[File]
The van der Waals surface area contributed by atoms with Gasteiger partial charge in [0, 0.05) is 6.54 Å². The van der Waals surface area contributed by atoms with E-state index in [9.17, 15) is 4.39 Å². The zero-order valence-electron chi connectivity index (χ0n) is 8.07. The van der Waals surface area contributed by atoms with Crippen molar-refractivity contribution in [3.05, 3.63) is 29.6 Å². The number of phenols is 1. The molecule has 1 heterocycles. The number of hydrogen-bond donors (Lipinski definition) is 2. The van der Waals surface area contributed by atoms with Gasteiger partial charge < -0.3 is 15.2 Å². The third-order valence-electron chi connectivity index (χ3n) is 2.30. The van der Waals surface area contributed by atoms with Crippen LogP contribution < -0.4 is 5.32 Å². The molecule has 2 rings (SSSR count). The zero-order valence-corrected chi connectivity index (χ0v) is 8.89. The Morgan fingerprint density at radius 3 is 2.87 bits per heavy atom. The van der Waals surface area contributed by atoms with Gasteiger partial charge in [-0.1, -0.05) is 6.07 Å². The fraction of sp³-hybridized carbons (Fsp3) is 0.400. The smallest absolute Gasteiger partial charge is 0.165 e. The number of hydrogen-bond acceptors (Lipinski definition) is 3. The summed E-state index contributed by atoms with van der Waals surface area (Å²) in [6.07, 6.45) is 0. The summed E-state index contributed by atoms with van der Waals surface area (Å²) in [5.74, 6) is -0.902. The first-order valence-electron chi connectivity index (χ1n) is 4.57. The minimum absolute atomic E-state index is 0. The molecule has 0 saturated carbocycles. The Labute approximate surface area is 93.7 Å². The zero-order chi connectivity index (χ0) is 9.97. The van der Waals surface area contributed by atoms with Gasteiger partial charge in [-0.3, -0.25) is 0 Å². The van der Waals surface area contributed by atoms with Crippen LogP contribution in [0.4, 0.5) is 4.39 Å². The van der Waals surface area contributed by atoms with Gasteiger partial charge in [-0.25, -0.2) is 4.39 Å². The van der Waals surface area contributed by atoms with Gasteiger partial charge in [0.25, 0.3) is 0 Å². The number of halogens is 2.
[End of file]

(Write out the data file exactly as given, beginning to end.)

The van der Waals surface area contributed by atoms with Gasteiger partial charge in [0, 0.05) is 6.54 Å². The van der Waals surface area contributed by atoms with E-state index in [9.17, 15) is 4.39 Å². The zero-order valence-electron chi connectivity index (χ0n) is 8.07. The van der Waals surface area contributed by atoms with Crippen molar-refractivity contribution in [3.05, 3.63) is 29.6 Å². The number of phenols is 1. The molecule has 1 heterocycles. The number of hydrogen-bond donors (Lipinski definition) is 2. The van der Waals surface area contributed by atoms with Gasteiger partial charge < -0.3 is 15.2 Å². The third-order valence-electron chi connectivity index (χ3n) is 2.30. The van der Waals surface area contributed by atoms with Crippen LogP contribution < -0.4 is 5.32 Å². The molecule has 2 rings (SSSR count). The zero-order valence-corrected chi connectivity index (χ0v) is 8.89. The Morgan fingerprint density at radius 3 is 2.87 bits per heavy atom. The van der Waals surface area contributed by atoms with Gasteiger partial charge in [-0.1, -0.05) is 6.07 Å². The fraction of sp³-hybridized carbons (Fsp3) is 0.400. The smallest absolute Gasteiger partial charge is 0.165 e. The number of hydrogen-bond acceptors (Lipinski definition) is 3. The summed E-state index contributed by atoms with van der Waals surface area (Å²) in [6.07, 6.45) is 0. The summed E-state index contributed by atoms with van der Waals surface area (Å²) in [5.74, 6) is -0.902. The first-order valence-electron chi connectivity index (χ1n) is 4.57. The minimum absolute atomic E-state index is 0. The molecule has 0 saturated carbocycles. The Labute approximate surface area is 93.7 Å². The zero-order chi connectivity index (χ0) is 9.97. The van der Waals surface area contributed by atoms with Gasteiger partial charge in [-0.3, -0.25) is 0 Å². The van der Waals surface area contributed by atoms with Crippen LogP contribution in [0.4, 0.5) is 4.39 Å². The van der Waals surface area contributed by atoms with Gasteiger partial charge in [-0.25, -0.2) is 4.39 Å². The van der Waals surface area contributed by atoms with Gasteiger partial charge in [0.25, 0.3) is 0 Å². The number of halogens is 2.